Take a trip with Murray but be sure to flick through images of a 70’s Alan Whicker to get the dislocation vibe spot on.
chasing the unnatural: joe murray on graham stewart, brendan mcgeever, 21st century band, downer canada, graham dunning, tom whiteNovember 4, 2016 at 1:26 pm | Posted in new music, no audience underground | Leave a comment
Tags: 21st century band, brendan mcgeever, downer canada, fractal meat cuts, graham dunning, graham stewart, joe murray, piped-in in from head office, power moves library, tom white, vitrine
Graham Stewart & Brendan McGeever – Larsson Sessions (tape, Piped-in From Head Office Records, pifho007, edition of 41 or download)
21st Century Band – Dinner Free (tape, no label – or not, see editor’s note below)
Downer Canada – Hieronsong (microcassette, tape, Power Moves Library, PMLibrary 010, edition of 5, edition of 11 or download)
Graham Dunning & Tom White – You Are a New Creature (tape or download, Fractal Meat Cuts, initial edition of 10 with hand-printed lasagne sheet)
Graham Stewart & Brendan McGeever – Larsson Sessions
It’s the tradition for hacks like me to drop them Blade Runner references coz it’s such an N-AU universal [Editor’s note: as a life-long PKD fan and former PKD obsessive, I think Blade Runner is shite, not a patch on the existential masterpiece it is ‘inspired’ by]. Blah, blah, blah – Replicants and Vangelis yeah! But for once I want to tweak the paradigm and re-imagine the rainy streets and heavy manners for a pastel-smeared over-the-rainbow, Studio Ghibli version. In my imagining folk are retired with a big hug, the noodles come with a side order of foam bananas and the massive Greek gets turfed out the studio to allow Stewart and McGeever to tinkle on the slack plastic keys [Editor’s note: that would be better, f’sure].
What we gets here is a set of micro-songs and themes all played lightly on the Roland System 100 Model 101 and Korg Poly 800 exactly in the middle of 2004; predating Oneohtrix and his goons by 8 seasons at least (by my cheesy reckoning).
Soft and delightful. The wobble floats upwards, the digital purring of a cat shifts into a light sprinkle of icing sugar dusting your cheeks. A brave world is glimpsed through the cotton candy fug, orange and pink and red, the colour melts onto your tongue chasing the unnatural. A most gentle voice, tones almost under the threshold of my hearing, instantly turning the instrumental studies into something approaching the Scottish Air!
Zoinks! It’s rare I listen to anything so self-consciously pretty. Sure, there is rough and fragile beauty a-plenty in ‘da scene’ but these deliberate constructions of a blunted, golden sunlight chimes perfectly with me on a cold autumn morning. My word! These warm pools of analogue colour splodge with a tranquillity rare in this day and age; the hopscotch skipping makes my toes jolly ranchers.
While critics goof on that arch Stranger Things parade… the coolest boys in school have been digging out the archive and pulling out the real thing.
21st Century Band – Dinner Free
[Editor’s note: as this tape was chucked directly into the rabbit warren where Family Posset live I have never actually seen it. The discogs listing gives that name and title and says it is without label. However, almost every picture the internet associates with it suggests it could also be called ‘Masochism’ and be released by Vitrine with the catalogue number VT18 in an edition of 100. As we are diligent journos here at RFM I demanded photos from Joe and received the above. Unused J-cards being recycled? In-joke? ‘Art’? Who knows, eh? Those scamps!]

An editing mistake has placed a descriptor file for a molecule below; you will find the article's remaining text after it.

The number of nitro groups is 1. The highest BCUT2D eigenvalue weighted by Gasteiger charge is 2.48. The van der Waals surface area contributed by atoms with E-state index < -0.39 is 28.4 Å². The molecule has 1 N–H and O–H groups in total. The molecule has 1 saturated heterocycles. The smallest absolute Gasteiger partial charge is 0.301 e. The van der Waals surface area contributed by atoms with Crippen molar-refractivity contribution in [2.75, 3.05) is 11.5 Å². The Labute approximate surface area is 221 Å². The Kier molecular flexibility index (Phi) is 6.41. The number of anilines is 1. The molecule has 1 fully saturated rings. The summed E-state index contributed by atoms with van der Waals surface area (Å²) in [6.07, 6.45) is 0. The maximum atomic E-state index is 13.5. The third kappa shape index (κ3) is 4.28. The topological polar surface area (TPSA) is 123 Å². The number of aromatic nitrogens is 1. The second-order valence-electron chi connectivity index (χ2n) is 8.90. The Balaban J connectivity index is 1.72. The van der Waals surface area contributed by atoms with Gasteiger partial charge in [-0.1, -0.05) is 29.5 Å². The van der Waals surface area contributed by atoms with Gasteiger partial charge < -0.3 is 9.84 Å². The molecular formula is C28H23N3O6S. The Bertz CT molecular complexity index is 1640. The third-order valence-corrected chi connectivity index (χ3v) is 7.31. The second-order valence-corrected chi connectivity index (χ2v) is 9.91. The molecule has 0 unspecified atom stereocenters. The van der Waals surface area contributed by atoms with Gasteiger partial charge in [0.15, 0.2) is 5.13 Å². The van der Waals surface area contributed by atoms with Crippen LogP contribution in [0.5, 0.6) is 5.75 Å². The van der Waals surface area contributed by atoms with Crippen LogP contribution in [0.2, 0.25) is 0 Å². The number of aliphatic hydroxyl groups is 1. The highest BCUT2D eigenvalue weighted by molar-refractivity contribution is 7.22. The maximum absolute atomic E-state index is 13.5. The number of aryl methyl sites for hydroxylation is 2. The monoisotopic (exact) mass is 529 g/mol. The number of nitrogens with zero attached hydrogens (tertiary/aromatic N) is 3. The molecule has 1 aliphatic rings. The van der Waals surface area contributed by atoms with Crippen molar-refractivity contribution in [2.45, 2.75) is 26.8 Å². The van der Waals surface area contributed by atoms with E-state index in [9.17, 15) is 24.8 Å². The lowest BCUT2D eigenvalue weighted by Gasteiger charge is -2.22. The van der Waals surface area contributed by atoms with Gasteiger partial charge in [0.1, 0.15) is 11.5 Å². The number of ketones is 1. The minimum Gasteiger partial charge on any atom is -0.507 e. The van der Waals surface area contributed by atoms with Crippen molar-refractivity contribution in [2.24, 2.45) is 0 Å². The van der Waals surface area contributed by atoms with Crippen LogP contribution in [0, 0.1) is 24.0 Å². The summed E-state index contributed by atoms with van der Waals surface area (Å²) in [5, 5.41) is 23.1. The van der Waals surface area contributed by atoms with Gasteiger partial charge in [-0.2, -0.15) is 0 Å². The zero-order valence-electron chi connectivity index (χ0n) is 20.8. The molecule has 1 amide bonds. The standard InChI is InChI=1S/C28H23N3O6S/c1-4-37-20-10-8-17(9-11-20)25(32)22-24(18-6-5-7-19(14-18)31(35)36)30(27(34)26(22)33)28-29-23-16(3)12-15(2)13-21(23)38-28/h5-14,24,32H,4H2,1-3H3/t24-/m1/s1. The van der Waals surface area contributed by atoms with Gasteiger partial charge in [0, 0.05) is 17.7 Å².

I’m guessing you sound-sorcerers ken THE VOICE OF THE MYSTERONS yeah? All that booming echo that explodes outta nowhere yet still casts a circular shadow? Ever imagined THE MYSTERONS washing up, fixing a bicycle tyre or rattling around just for the jaxx of it?
21st Century Band (or perhaps it’s Masochism, also mentioned on the tape sleeve) taps right into this Martian telekinetic vibe and sets up a broadcast of damp clanging and the glug-glug-glug of a jug-band decanting their tear-stained blues.
Events are fractured from their reality belt. Without an eye we are left rather loose in our understanding and this, my dearest reader, is what makes Dinner Free so gloriously slack and comfy.
I can project any sordid thoughts onto this soft creamy expanse of recorded fuh. So much so, when the one-note keyboard pads like the soft foot of a toddler I’m so deep, I’m so immersed it all sounds natural and right. The plastic flute – natural and right. The brief Hawaiian TV snappet – natural and right (Side A – ‘New Sensations’).
Side B – ‘Kyoko on Yoko’, makes even less sense. Someone is reading a Dennis Wheatley novel and acting out the opening ritual scene which would be scary if the Satanists weren’t so damn posh. Who’s ever been spooked by a dandy Satanist?
But, I have to admit, the squeal of the wheel has a swing like Jaki Liebezeit – even the tugboat horn solo could be a cowbell. Even the juddering machine soundz could be floor toms slapped with rubber teats.
A real tickler (‘Hidden Tracks’) rigs up the exact sound of an English back-bedroom; cracked pipes (laid out on a wooden chair) and Woolworths guitar with that distinctive watery treble. It fair takes me back to the smell of fanzine ink – Grim Humour and the Kent massive!
Downer Canada – Hieronsong
Hyper-real tape pieces from the multi-limbed Kev Cahill that came out on a damn micro-cassette! It’s sold out now, in this rarest of formats, but there’s no excuse not to point a squeaky mouse at the download option.
We’re talking 30 minutes of delicious hiss and human breath here.
Part one sounds like a lo-fi take on Steve Reich classic ‘Come Out’ recorded on a cross channel ferry. The
speaking, dreaming, lucid, vision